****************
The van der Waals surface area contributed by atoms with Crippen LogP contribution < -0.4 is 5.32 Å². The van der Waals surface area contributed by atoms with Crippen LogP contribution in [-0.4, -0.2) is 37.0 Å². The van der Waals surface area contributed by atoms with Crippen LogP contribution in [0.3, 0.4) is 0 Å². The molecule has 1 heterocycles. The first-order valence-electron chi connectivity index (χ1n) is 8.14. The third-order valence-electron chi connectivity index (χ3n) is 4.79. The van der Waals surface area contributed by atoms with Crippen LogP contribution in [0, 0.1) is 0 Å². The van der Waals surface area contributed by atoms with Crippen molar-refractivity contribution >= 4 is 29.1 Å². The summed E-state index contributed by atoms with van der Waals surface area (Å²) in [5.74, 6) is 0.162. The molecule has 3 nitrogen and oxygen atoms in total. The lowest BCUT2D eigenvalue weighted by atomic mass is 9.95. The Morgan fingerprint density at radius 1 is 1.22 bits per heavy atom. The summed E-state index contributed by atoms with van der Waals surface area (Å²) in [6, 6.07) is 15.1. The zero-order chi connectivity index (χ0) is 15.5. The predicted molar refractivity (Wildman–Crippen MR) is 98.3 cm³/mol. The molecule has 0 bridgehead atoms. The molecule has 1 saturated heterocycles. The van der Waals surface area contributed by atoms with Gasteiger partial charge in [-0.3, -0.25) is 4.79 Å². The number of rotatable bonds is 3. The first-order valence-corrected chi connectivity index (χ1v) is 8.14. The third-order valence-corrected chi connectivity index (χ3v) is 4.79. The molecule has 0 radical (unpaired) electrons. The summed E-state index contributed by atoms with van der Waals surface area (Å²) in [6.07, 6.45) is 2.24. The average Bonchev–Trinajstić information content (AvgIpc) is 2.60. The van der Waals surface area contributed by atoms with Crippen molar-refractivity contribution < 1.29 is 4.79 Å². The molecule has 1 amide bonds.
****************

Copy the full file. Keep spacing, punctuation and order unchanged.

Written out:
The van der Waals surface area contributed by atoms with Crippen LogP contribution < -0.4 is 5.32 Å². The van der Waals surface area contributed by atoms with Crippen LogP contribution in [-0.4, -0.2) is 37.0 Å². The van der Waals surface area contributed by atoms with Crippen LogP contribution in [0.3, 0.4) is 0 Å². The molecule has 1 heterocycles. The first-order valence-electron chi connectivity index (χ1n) is 8.14. The third-order valence-electron chi connectivity index (χ3n) is 4.79. The van der Waals surface area contributed by atoms with Crippen LogP contribution in [0, 0.1) is 0 Å². The van der Waals surface area contributed by atoms with Crippen molar-refractivity contribution >= 4 is 29.1 Å². The summed E-state index contributed by atoms with van der Waals surface area (Å²) in [5.74, 6) is 0.162. The molecule has 3 nitrogen and oxygen atoms in total. The lowest BCUT2D eigenvalue weighted by atomic mass is 9.95. The Morgan fingerprint density at radius 1 is 1.22 bits per heavy atom. The summed E-state index contributed by atoms with van der Waals surface area (Å²) in [6, 6.07) is 15.1. The zero-order chi connectivity index (χ0) is 15.5. The predicted molar refractivity (Wildman–Crippen MR) is 98.3 cm³/mol. The molecule has 0 bridgehead atoms. The molecule has 1 saturated heterocycles. The van der Waals surface area contributed by atoms with Gasteiger partial charge in [-0.3, -0.25) is 4.79 Å². The number of rotatable bonds is 3. The first-order valence-corrected chi connectivity index (χ1v) is 8.14. The third-order valence-corrected chi connectivity index (χ3v) is 4.79. The molecule has 0 radical (unpaired) electrons. The summed E-state index contributed by atoms with van der Waals surface area (Å²) in [6.07, 6.45) is 2.24. The average Bonchev–Trinajstić information content (AvgIpc) is 2.60. The van der Waals surface area contributed by atoms with Crippen molar-refractivity contribution < 1.29 is 4.79 Å². The molecule has 1 amide bonds.